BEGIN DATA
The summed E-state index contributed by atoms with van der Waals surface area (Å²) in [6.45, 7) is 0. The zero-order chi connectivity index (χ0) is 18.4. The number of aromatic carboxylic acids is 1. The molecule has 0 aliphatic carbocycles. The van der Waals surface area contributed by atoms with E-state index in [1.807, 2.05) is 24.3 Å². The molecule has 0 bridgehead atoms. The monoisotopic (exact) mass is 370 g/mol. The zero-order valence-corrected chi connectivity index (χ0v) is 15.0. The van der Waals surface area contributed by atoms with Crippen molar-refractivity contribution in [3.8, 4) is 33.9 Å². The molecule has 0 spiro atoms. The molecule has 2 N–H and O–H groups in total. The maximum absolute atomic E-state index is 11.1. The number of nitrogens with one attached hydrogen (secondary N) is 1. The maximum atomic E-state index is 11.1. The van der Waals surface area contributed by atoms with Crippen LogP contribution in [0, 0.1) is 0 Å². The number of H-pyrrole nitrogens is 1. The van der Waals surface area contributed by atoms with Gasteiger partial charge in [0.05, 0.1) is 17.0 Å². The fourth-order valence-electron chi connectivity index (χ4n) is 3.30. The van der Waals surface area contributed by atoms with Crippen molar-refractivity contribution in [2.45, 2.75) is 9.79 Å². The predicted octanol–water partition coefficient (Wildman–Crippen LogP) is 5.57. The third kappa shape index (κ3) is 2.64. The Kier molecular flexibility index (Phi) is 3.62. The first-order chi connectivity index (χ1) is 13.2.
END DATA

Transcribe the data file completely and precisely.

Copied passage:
The summed E-state index contributed by atoms with van der Waals surface area (Å²) in [6.45, 7) is 0. The zero-order chi connectivity index (χ0) is 18.4. The number of aromatic carboxylic acids is 1. The molecule has 0 aliphatic carbocycles. The van der Waals surface area contributed by atoms with E-state index in [1.807, 2.05) is 24.3 Å². The molecule has 0 bridgehead atoms. The monoisotopic (exact) mass is 370 g/mol. The zero-order valence-corrected chi connectivity index (χ0v) is 15.0. The van der Waals surface area contributed by atoms with Crippen molar-refractivity contribution in [3.8, 4) is 33.9 Å². The molecule has 0 spiro atoms. The molecule has 2 N–H and O–H groups in total. The maximum absolute atomic E-state index is 11.1. The number of nitrogens with one attached hydrogen (secondary N) is 1. The maximum atomic E-state index is 11.1. The van der Waals surface area contributed by atoms with Crippen LogP contribution in [0, 0.1) is 0 Å². The number of H-pyrrole nitrogens is 1. The van der Waals surface area contributed by atoms with Gasteiger partial charge in [0.05, 0.1) is 17.0 Å². The fourth-order valence-electron chi connectivity index (χ4n) is 3.30. The van der Waals surface area contributed by atoms with Crippen molar-refractivity contribution in [2.45, 2.75) is 9.79 Å². The predicted octanol–water partition coefficient (Wildman–Crippen LogP) is 5.57. The third kappa shape index (κ3) is 2.64. The Kier molecular flexibility index (Phi) is 3.62. The first-order chi connectivity index (χ1) is 13.2.